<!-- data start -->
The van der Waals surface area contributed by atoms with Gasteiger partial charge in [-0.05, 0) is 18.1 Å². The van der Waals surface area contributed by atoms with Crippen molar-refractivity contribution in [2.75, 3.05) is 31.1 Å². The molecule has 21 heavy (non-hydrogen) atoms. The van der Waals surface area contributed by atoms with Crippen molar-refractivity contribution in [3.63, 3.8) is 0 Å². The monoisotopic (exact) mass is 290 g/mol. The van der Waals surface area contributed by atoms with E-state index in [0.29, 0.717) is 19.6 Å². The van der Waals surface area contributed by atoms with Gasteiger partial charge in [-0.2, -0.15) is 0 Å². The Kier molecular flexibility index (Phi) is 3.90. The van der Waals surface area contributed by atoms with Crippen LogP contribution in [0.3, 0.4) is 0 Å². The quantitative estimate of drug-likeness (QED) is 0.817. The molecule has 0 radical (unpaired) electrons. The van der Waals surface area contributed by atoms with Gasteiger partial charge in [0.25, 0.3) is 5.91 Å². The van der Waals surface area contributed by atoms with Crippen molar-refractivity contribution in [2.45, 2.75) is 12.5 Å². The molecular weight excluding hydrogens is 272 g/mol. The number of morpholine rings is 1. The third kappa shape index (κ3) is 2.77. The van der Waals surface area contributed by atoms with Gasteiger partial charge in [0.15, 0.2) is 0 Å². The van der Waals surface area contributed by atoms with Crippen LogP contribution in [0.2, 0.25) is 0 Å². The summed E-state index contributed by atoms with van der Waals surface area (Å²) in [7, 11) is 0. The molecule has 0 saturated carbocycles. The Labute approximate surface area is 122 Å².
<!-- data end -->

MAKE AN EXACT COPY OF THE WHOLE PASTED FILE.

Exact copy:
The van der Waals surface area contributed by atoms with Gasteiger partial charge in [-0.05, 0) is 18.1 Å². The van der Waals surface area contributed by atoms with Crippen molar-refractivity contribution in [2.75, 3.05) is 31.1 Å². The molecule has 21 heavy (non-hydrogen) atoms. The van der Waals surface area contributed by atoms with Crippen molar-refractivity contribution in [3.63, 3.8) is 0 Å². The monoisotopic (exact) mass is 290 g/mol. The van der Waals surface area contributed by atoms with E-state index in [0.29, 0.717) is 19.6 Å². The van der Waals surface area contributed by atoms with Gasteiger partial charge in [-0.2, -0.15) is 0 Å². The Kier molecular flexibility index (Phi) is 3.90. The van der Waals surface area contributed by atoms with Crippen LogP contribution in [0.3, 0.4) is 0 Å². The quantitative estimate of drug-likeness (QED) is 0.817. The molecule has 0 radical (unpaired) electrons. The van der Waals surface area contributed by atoms with Gasteiger partial charge in [0.25, 0.3) is 5.91 Å². The van der Waals surface area contributed by atoms with Crippen molar-refractivity contribution in [2.45, 2.75) is 12.5 Å². The molecular weight excluding hydrogens is 272 g/mol. The number of morpholine rings is 1. The third kappa shape index (κ3) is 2.77. The van der Waals surface area contributed by atoms with Gasteiger partial charge in [0.15, 0.2) is 0 Å². The van der Waals surface area contributed by atoms with Crippen LogP contribution in [0.2, 0.25) is 0 Å². The summed E-state index contributed by atoms with van der Waals surface area (Å²) in [7, 11) is 0. The molecule has 0 saturated carbocycles. The Labute approximate surface area is 122 Å².